Toileting & Sensory Processing: Tips To Ease It

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The potty training process can be a challenge for most parents. Teaching to properly communicate when feeling the need, to pull up and down the training undies, to sit, etc can be laborious. Now, for parents on the spectrum, the bar gets taken to a whole new level. Developmental issues, communicational challenges, and even sensory processing issues can make the task more complicated.

However, there is hope! and today we will analyze the reasons behind sensory processing issues as well as ways to ease them. 

Why Does Sensory Processing Matters on Potty Training? 

Sensory Processing refers to how the nervous system detects, regulates, interprets, and responds to sensory information.  Sensory Processing is an important factor in considering a child’s attention, memory, behavior, and function

Toileting AKA potty training requires a lot of body awareness. The child is required to identify when his/her body feels the need to visit the toilet, as well as when their bowel or blatter is empty and ready to leave.

Sensory Processing and Toileting

Believe it or not, a bathroom can be an overstimulating place for a child on the spectrum. Loud flushing noises, smelly deodorants, cold sits, loud echos, etc.

Also, tactile sensitivities can interfere with learning. Washing hands, touching paper, wiping, sitting on a hard sit, etc.  Problems with toileting and sensory processing might include (but not be limited to) the following:

 

Poor Interoception (realization of body needs)

  • May be unaware that his bowel or bladder is full.
  • Feels that they need to go, but not be able to discriminate whether they need to urinate OR have a bowel movement.
  • Unable to “push” to go.
  • Cannot feel that they have had an accident or that their clothes are soiled.
  • Unable to bend and reach behind them to properly wipe.

 

Tactile Defensiveness

  • Dislikes the feeling of “peeing” or “pooping” and withholds.
  • Fearful of falling into a regular-sized toilet
  • Dislikes the feeling of wiping or being wiped.
  • Prefers the parent to wipe them
  • Does not like to wash their hands
  • Takes off all their clothes to use a toilet
  • Avoids flushing the toilet

 

Over-Reactive Responses

  • The child is fearful of the sensations involved when they pee or poop.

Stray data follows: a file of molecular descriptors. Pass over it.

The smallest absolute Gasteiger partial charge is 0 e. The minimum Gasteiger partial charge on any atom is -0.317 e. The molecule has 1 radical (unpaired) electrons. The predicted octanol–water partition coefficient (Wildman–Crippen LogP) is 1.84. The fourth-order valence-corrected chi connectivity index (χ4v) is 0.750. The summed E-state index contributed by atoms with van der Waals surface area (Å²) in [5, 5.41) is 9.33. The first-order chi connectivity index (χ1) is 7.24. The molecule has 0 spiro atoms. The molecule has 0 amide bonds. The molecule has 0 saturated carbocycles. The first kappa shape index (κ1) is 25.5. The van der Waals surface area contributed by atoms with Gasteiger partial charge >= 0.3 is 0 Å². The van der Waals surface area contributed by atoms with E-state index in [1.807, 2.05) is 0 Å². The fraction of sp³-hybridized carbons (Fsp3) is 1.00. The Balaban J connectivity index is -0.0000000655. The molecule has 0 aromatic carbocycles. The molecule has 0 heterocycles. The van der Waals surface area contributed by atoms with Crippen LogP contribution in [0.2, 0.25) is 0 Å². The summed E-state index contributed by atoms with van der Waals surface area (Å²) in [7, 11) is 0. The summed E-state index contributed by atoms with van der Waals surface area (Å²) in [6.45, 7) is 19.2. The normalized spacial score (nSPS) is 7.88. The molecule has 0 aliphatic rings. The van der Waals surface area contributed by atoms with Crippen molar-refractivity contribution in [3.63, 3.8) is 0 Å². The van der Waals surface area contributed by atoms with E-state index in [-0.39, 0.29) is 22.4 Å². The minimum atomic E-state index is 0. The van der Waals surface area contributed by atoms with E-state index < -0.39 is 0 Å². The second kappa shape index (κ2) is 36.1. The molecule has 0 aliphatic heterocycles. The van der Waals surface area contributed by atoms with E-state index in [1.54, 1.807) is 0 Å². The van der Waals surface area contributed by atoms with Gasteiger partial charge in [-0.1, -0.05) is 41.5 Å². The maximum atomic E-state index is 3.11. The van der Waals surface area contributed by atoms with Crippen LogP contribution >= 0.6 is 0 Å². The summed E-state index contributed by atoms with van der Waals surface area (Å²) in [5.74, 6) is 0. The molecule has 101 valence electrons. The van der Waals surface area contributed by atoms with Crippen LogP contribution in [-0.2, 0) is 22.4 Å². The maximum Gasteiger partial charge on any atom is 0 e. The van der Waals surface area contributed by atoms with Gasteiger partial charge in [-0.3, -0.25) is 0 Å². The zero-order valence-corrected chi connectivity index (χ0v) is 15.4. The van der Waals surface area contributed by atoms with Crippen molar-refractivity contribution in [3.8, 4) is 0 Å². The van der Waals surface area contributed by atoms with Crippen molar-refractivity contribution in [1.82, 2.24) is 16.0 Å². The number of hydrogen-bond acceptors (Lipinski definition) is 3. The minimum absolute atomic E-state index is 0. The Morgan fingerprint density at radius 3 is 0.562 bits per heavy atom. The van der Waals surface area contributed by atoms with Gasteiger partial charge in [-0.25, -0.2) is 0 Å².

• Reports that the act of “peeing” or “pooing” hurts, crying, etc.
  • Extreme reaction to the sound of the flush or the air dryer
  • Gags, or chokes at the smell of the poop
  • Visually distracted by details in the bathroom, including lines in the tile, dust on the floor, etc.

 

Easing Toileting Learning Technics 

The following strategies will help you ease the challenges due to over-reactive responses, tactile defensiveness, and poor interoception.

 

  1. Get an adequate 4 in 1 learning potty seat. Place it in a bathroom that is easy access, and preferably keep the door open.
  2. Try a fun potty sit and underwear. Preferable with his/her favorite characters. This way your child might want to see it more often.
  3. Use flushable wipes, and if possible get a wipes warmer.
  4. Sing songs to make it more fun. “Let it go” is a great choice.
  5. Use colorful tape to mark the place where your boy is supposed to stand to pee.
  6. Use toilet targets for your boy to point at. If you don’t have anything close, you can use fruit loops or even goldfish to help him pee on the wholes.
  7. If your child has a hard time with interoception (not knowing when to poop and when to pee), teach them to potty seated.
  8. Create a nice environment. For a sensory seeker add bright lights and colorful things. For a sensory avoider add night lights and aromatherapy.
  9. Flush the toilet after he/she leaves the bathroom.
  10. If too sensitive, use earplugs.

 

When it comes to potty training or toileting, patience and repetition are key. Your child has a lot of information and sensory signals to make sense of and every child has to go at their own pace.  Do not feel the “peer pressure” from other parents that your child “should be” ready.

Remember, all children learn and their own time and pace, and that is okay. Enjoy the ride!

Have you tried any of these hacks? Which one worked best for you? Share it with us!

At WSCC, we offer support for autistic families and their children with Stem Cell Therapy treatments that can transform autistic conditions by healing the gut, decreasing inflammation, and improving brain function. We also created an autistic community on Facebook that is destined to offer support and companionship for ASD parents and their families on their journey.

 Remember, you are not alone!

 

https://worldstemcellsclinic.com/

 

Sources:

https://www.missjaimeot.com/toileting-sensory/#comment-387